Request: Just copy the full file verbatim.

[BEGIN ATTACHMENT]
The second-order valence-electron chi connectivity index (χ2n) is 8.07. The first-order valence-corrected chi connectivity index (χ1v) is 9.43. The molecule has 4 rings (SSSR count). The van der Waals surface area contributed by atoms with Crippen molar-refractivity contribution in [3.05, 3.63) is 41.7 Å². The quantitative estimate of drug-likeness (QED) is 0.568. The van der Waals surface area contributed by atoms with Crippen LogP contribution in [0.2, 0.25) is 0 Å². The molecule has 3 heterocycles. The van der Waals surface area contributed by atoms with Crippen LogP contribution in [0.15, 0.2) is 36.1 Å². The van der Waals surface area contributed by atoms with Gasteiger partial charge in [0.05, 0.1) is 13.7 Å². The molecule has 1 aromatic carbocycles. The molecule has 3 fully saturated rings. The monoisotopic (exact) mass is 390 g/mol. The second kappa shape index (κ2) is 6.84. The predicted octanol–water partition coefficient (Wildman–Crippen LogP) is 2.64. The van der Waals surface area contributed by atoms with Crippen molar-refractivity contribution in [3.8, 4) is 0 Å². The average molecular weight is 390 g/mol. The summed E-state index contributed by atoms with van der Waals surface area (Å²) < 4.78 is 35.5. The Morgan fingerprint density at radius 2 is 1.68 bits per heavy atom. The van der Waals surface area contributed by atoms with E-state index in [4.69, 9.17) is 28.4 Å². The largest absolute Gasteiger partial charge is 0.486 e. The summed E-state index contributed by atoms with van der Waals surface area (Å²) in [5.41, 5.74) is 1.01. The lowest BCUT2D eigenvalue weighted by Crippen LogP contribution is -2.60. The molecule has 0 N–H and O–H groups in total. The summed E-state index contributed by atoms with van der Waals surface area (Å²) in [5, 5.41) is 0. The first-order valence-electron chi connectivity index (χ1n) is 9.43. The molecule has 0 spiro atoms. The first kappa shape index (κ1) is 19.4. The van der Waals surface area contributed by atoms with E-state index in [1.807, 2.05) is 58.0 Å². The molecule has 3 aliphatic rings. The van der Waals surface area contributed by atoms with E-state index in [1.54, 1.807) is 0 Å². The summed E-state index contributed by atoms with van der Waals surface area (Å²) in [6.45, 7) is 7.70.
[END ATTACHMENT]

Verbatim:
The second-order valence-electron chi connectivity index (χ2n) is 8.07. The first-order valence-corrected chi connectivity index (χ1v) is 9.43. The molecule has 4 rings (SSSR count). The van der Waals surface area contributed by atoms with Crippen molar-refractivity contribution in [3.05, 3.63) is 41.7 Å². The quantitative estimate of drug-likeness (QED) is 0.568. The van der Waals surface area contributed by atoms with Crippen LogP contribution in [0.2, 0.25) is 0 Å². The molecule has 3 heterocycles. The van der Waals surface area contributed by atoms with Crippen LogP contribution in [0.15, 0.2) is 36.1 Å². The van der Waals surface area contributed by atoms with Gasteiger partial charge in [0.05, 0.1) is 13.7 Å². The molecule has 1 aromatic carbocycles. The molecule has 3 fully saturated rings. The monoisotopic (exact) mass is 390 g/mol. The second kappa shape index (κ2) is 6.84. The predicted octanol–water partition coefficient (Wildman–Crippen LogP) is 2.64. The van der Waals surface area contributed by atoms with Crippen molar-refractivity contribution in [3.8, 4) is 0 Å². The average molecular weight is 390 g/mol. The summed E-state index contributed by atoms with van der Waals surface area (Å²) < 4.78 is 35.5. The Morgan fingerprint density at radius 2 is 1.68 bits per heavy atom. The van der Waals surface area contributed by atoms with E-state index in [4.69, 9.17) is 28.4 Å². The largest absolute Gasteiger partial charge is 0.486 e. The summed E-state index contributed by atoms with van der Waals surface area (Å²) in [5.41, 5.74) is 1.01. The lowest BCUT2D eigenvalue weighted by Crippen LogP contribution is -2.60. The molecule has 0 N–H and O–H groups in total. The summed E-state index contributed by atoms with van der Waals surface area (Å²) in [5, 5.41) is 0. The first-order valence-electron chi connectivity index (χ1n) is 9.43. The molecule has 0 spiro atoms. The first kappa shape index (κ1) is 19.4. The van der Waals surface area contributed by atoms with E-state index in [1.807, 2.05) is 58.0 Å². The molecule has 3 aliphatic rings. The van der Waals surface area contributed by atoms with E-state index in [1.54, 1.807) is 0 Å². The summed E-state index contributed by atoms with van der Waals surface area (Å²) in [6.45, 7) is 7.70.